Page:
APM – Archeologia Postmedievale, 19, 2015. Gran Bretagna e Italia tra Mediterraneo e Atlantico: Livorno – ‘un porto inglese’ / Italy and Britain between Mediterranean and Atlantic worlds: Leghorn – ‘an English port’

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Autore: Hugo Blake (a cura di)
Anno di stampa: 2017
ISBN: 9788878146488
e-ISBN: 9788878146495

Descrizione

Riassunti e parole chiave, Abstract and Keywords: download del file in formato pdf

Livorno fu una creazione postmedievale di notevole successo. Diventò il più grande porto di transito del Mediterraneo e creò il concetto di porto franco in Europa. Costruita dai Granduchi Medici, prosperò come la più importante base commerciale nel Mediterraneo per i Poteri nord-atlantici. Tra questi il principale fu inglese, la cui Royal Navy garantì il suo successo commerciale e il predominio britannico nel Mediterraneo – un’area che era ancora la fonte di prodotti e beni di lusso e che forniva un mercato popoloso per le manifatture, i metalli, il pesce, le riesportazioni coloniali ed i servizi di trasporto inglesi. Questo volume raccoglie quattordici contributi che danno prove materiali della relazione della Gran Bretagna con Livorno e la Toscana.

Livorno was a remarkably successful post-medieval creation, which became the greatest transit port in the Mediterranean and pioneered the concept of the free port in Europe. Built by the Medici Grand Dukes, it prospered as the main commercial base in the Mediterranean for north Atlantic powers. Principal amongst these were the English, whose Royal Navy ensured their commercial success and Britain’s dominance of the Mediterranean – an area which was still the source of luxury produce and goods and provided a populous market for British manufactures, metals, fish, colonial re-exports and shipping. This volume brings together fourteen papers highlighting the material evidence of Britain’s relationship with Livorno and Tuscany.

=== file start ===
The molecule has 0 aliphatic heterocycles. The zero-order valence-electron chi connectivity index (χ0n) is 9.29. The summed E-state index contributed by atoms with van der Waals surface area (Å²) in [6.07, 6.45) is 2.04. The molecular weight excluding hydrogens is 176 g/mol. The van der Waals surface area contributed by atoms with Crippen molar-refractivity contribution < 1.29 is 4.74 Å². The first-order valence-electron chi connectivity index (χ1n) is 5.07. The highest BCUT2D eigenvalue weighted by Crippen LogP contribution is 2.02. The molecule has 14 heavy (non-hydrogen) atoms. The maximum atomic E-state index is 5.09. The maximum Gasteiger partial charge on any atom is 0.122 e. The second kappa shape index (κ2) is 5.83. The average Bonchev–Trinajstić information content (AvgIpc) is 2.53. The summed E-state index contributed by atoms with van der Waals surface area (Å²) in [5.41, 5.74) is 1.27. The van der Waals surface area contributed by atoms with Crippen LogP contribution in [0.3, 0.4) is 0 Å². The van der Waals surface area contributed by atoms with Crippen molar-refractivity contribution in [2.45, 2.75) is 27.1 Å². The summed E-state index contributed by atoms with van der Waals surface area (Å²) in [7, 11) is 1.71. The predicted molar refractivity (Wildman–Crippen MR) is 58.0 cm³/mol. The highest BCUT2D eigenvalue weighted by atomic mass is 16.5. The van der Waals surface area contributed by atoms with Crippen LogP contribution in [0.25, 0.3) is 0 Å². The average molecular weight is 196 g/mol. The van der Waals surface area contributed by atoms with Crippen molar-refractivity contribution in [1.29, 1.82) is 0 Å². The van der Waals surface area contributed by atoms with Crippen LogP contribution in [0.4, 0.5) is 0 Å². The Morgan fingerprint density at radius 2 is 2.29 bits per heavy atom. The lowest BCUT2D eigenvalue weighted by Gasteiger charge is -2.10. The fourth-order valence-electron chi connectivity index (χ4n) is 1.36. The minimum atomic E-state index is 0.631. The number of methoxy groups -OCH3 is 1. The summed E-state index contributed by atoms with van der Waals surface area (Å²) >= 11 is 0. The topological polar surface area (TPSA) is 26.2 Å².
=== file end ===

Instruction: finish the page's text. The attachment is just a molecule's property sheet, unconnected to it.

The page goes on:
Sommario
  • Editoriale
  • Hugo Blake, Preface

Hugo Blake, Livorno and the British – some notes

1. Commercio e difesa / Trade and defence

  • Gigliola Pagano de Divitiis, English merchants in the Italian peninsula in the long 17th century
  • June Palmer, The Italian Letters of Thomas Hill, 1657-1662
  • Andrew Saunders†, Tangier and fortified British bases in the Mediterranean
  • Cristina Bates, The role of British merchants in Livorno in the marble trade between Italy and Britain
    during the 18th century
  • Geoff Egan†, A 19th-century lead seal from Livorno excavated in London
  • Danilo Raponi, Trade and diplomacy: the Anglo-Italian commercial treaty of 1863

2. Ceramica / Pottery

  • Chris Jarrett, Lyn Blackmore, Italian pottery in medieval and post-medieval London
  • John Allan, Italian ceramics in south-west England, 1400-1750
  • Hugo Blake, Michael J. Hughes, The provenance of Tuscan pottery found in Britain: the results
    of archaeometrical research
  • Duncan Brown, Celia Curnow, A cargo of grotesque maiolica from a shipwreck off the north-west coast
    of Scotland
  • Ronald A. Coleman†, Tuscan export olive oil jars in British, British colonial, and Royal Navy contexts
    of the 17th and 18th centuries: an overview
  • George R. Haggarty, A ceramic trade from Scotland to Livorno in the later 18th century
  • Celia Curnow, Michael J. Hughes, A maiolica jar with grotesque decoration from New Street, Plymouth

Informazioni aggiuntive

Peso 1.000 kg
Dimensioni 21 × 29 × 3.0 cm
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